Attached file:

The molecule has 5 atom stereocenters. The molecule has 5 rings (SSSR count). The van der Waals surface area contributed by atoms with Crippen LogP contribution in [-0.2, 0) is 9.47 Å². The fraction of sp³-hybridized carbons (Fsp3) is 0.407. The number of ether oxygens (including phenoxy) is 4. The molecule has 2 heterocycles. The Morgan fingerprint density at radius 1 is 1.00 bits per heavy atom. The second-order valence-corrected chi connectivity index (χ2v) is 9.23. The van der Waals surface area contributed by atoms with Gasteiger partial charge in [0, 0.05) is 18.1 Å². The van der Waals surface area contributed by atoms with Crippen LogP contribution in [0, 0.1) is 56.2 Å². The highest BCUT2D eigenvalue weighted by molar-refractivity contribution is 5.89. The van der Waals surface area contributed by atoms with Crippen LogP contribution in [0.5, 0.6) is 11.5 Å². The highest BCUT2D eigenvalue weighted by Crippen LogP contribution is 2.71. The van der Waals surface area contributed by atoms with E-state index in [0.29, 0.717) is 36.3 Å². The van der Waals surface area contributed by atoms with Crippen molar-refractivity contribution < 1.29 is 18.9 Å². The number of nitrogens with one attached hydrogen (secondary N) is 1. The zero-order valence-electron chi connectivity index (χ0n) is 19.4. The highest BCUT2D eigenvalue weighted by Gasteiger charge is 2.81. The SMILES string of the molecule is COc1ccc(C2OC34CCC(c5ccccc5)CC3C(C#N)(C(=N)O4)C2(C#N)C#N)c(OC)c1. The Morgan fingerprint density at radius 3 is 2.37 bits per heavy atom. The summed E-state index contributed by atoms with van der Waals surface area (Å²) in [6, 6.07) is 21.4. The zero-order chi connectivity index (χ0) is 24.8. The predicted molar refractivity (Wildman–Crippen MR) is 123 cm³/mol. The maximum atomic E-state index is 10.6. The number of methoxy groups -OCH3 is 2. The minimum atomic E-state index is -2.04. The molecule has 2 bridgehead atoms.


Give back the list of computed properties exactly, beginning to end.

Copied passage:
The molecule has 5 atom stereocenters. The molecule has 5 rings (SSSR count). The van der Waals surface area contributed by atoms with Crippen LogP contribution in [-0.2, 0) is 9.47 Å². The fraction of sp³-hybridized carbons (Fsp3) is 0.407. The number of ether oxygens (including phenoxy) is 4. The molecule has 2 heterocycles. The Morgan fingerprint density at radius 1 is 1.00 bits per heavy atom. The second-order valence-corrected chi connectivity index (χ2v) is 9.23. The van der Waals surface area contributed by atoms with Gasteiger partial charge in [0, 0.05) is 18.1 Å². The van der Waals surface area contributed by atoms with Crippen LogP contribution in [0, 0.1) is 56.2 Å². The highest BCUT2D eigenvalue weighted by molar-refractivity contribution is 5.89. The van der Waals surface area contributed by atoms with Crippen LogP contribution in [0.5, 0.6) is 11.5 Å². The highest BCUT2D eigenvalue weighted by Crippen LogP contribution is 2.71. The van der Waals surface area contributed by atoms with E-state index in [0.29, 0.717) is 36.3 Å². The van der Waals surface area contributed by atoms with Crippen molar-refractivity contribution < 1.29 is 18.9 Å². The number of nitrogens with one attached hydrogen (secondary N) is 1. The zero-order valence-electron chi connectivity index (χ0n) is 19.4. The highest BCUT2D eigenvalue weighted by Gasteiger charge is 2.81. The SMILES string of the molecule is COc1ccc(C2OC34CCC(c5ccccc5)CC3C(C#N)(C(=N)O4)C2(C#N)C#N)c(OC)c1. The Morgan fingerprint density at radius 3 is 2.37 bits per heavy atom. The summed E-state index contributed by atoms with van der Waals surface area (Å²) in [6, 6.07) is 21.4. The zero-order chi connectivity index (χ0) is 24.8. The predicted molar refractivity (Wildman–Crippen MR) is 123 cm³/mol. The maximum atomic E-state index is 10.6. The number of methoxy groups -OCH3 is 2. The minimum atomic E-state index is -2.04. The molecule has 2 bridgehead atoms.